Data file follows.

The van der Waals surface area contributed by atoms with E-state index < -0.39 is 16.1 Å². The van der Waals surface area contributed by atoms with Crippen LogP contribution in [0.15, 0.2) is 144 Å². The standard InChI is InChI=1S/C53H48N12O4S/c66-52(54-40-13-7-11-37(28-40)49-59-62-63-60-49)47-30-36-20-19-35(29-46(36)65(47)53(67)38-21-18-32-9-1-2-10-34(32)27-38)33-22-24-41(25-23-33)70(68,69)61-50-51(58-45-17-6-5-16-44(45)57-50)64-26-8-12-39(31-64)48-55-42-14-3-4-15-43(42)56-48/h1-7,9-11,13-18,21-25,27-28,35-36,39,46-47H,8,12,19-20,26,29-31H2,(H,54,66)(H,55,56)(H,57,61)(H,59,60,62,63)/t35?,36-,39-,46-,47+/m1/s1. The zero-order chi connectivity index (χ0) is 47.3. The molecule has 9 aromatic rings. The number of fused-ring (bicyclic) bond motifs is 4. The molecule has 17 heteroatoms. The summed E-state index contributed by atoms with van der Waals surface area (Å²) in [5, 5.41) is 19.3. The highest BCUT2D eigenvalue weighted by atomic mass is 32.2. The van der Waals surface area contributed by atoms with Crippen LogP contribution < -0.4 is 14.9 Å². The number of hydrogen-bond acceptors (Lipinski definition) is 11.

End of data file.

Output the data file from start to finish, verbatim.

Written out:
The van der Waals surface area contributed by atoms with E-state index < -0.39 is 16.1 Å². The van der Waals surface area contributed by atoms with Crippen LogP contribution in [0.15, 0.2) is 144 Å². The standard InChI is InChI=1S/C53H48N12O4S/c66-52(54-40-13-7-11-37(28-40)49-59-62-63-60-49)47-30-36-20-19-35(29-46(36)65(47)53(67)38-21-18-32-9-1-2-10-34(32)27-38)33-22-24-41(25-23-33)70(68,69)61-50-51(58-45-17-6-5-16-44(45)57-50)64-26-8-12-39(31-64)48-55-42-14-3-4-15-43(42)56-48/h1-7,9-11,13-18,21-25,27-28,35-36,39,46-47H,8,12,19-20,26,29-31H2,(H,54,66)(H,55,56)(H,57,61)(H,59,60,62,63)/t35?,36-,39-,46-,47+/m1/s1. The zero-order chi connectivity index (χ0) is 47.3. The molecule has 9 aromatic rings. The number of fused-ring (bicyclic) bond motifs is 4. The molecule has 17 heteroatoms. The summed E-state index contributed by atoms with van der Waals surface area (Å²) in [5, 5.41) is 19.3. The highest BCUT2D eigenvalue weighted by atomic mass is 32.2. The van der Waals surface area contributed by atoms with Crippen LogP contribution < -0.4 is 14.9 Å². The number of hydrogen-bond acceptors (Lipinski definition) is 11.